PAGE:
India captain Virat Kohli was surprised at the playing conditions which were on offer during their World Cup clash against England at the Edgbaston Cricket Ground in Birmingham.
On Sunday, the Men in Blue suffered their first loss in the ongoing tournament as they failed to chase down a mammoth target of 338 and could manage 306/5 in their 50 overs, falling short by 31 runs.
In what was a must-win game for England, a belter of a track was presented with one side of the boundary measuring only 59 metres. It was just in line with ICC's permissible limit of 59.43 metres.
The English batsmen, especially Jonny Bairstow and Jason Roy, made full use of the shorter boundaries and took the Indian bowlers, especially the spinners, to the cleaners.
"The toss was vital, especially looking at the boundaries that are so short. And it's a coincidence that it just falls under the limitations of the shortest boundary you can have in the tournament. Quite bizarre on a flat pitch, it's the first time we are experiencing this. It's crazy that things fall in place like that randomly," Kohli said after the match.
"If batsmen are able to reverse sweep, sweep you for a six on a 59-meter boundary you can't do much as a spinner. They had to be more smart with their lines as it was difficult to contain runs with one short boundary," he added.
During the chase, India batted very slowly in the first 10 overs as they managed only 28 runs for the loss of K.L. Rahul's wicket in the first powerplay. However, Rohit Sharma and Kohli stitched together a 138-run partnership for the second wicket. Later on, both the batsmen picked their respective scoring rates and coupled with handy cameos by Rishabh Pant (29-ball 32) and Hardik Pandya (33-ball 45), the Men in Blue managed to reduce the requirements to 104 off the last 10 overs.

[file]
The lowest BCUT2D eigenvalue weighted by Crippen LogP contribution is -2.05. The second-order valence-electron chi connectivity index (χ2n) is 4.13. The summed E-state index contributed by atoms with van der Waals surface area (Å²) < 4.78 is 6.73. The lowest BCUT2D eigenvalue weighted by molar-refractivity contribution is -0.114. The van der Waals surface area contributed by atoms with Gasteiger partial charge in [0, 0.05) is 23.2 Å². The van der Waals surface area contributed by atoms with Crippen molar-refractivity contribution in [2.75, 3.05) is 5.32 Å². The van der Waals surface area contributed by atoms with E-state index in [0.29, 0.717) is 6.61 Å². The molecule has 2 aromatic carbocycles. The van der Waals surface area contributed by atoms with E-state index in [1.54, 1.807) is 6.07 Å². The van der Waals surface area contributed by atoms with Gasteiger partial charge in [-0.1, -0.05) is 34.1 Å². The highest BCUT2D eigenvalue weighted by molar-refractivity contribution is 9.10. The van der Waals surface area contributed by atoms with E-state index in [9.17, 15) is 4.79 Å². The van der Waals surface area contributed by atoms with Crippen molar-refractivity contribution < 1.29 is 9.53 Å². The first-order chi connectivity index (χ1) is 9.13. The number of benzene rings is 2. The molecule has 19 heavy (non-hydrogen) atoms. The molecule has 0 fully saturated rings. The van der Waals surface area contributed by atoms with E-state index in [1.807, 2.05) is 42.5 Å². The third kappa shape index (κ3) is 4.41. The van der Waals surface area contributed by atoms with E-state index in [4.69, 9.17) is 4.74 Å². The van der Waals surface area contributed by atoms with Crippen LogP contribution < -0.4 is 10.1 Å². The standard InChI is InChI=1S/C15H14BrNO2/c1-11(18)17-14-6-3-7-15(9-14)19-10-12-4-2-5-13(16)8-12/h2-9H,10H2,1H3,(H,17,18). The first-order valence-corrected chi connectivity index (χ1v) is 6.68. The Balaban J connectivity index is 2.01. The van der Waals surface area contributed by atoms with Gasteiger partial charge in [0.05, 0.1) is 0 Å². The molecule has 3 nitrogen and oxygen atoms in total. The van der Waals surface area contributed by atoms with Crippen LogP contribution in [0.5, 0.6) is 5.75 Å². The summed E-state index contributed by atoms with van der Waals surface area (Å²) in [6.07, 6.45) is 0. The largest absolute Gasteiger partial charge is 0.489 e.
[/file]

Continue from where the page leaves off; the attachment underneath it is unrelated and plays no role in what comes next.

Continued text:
However, after Pandya fell in the 45th over, the visitors failed to press the accelerator. And M.S. Dhoni and Kedar Jadhav, the two batsmen at the crease, couldn't manage to up the ante and scored just 39 runs of the last five overs. Their slow scoring was criticised by many, including former skipper Sourav Ganguly who seemed to be completely baffled by the batting approach of the two Indian batsmen, especially Dhoni.
Speaking about the Indian batting in the death overs, Kohli said, "It's up to the discussions with the two guys who were in there. I think MS was trying really hard to get the boundary but it wasn't coming off. They bowled in good areas and the ball was stopping, hence it was difficult to bat towards the end. We have to sit and assess and improve on things in the next game."
With 11 points from seven games, India are currently placed at the second spot. They need to win one of their remaining two matches to confirm their berth in the semifinals.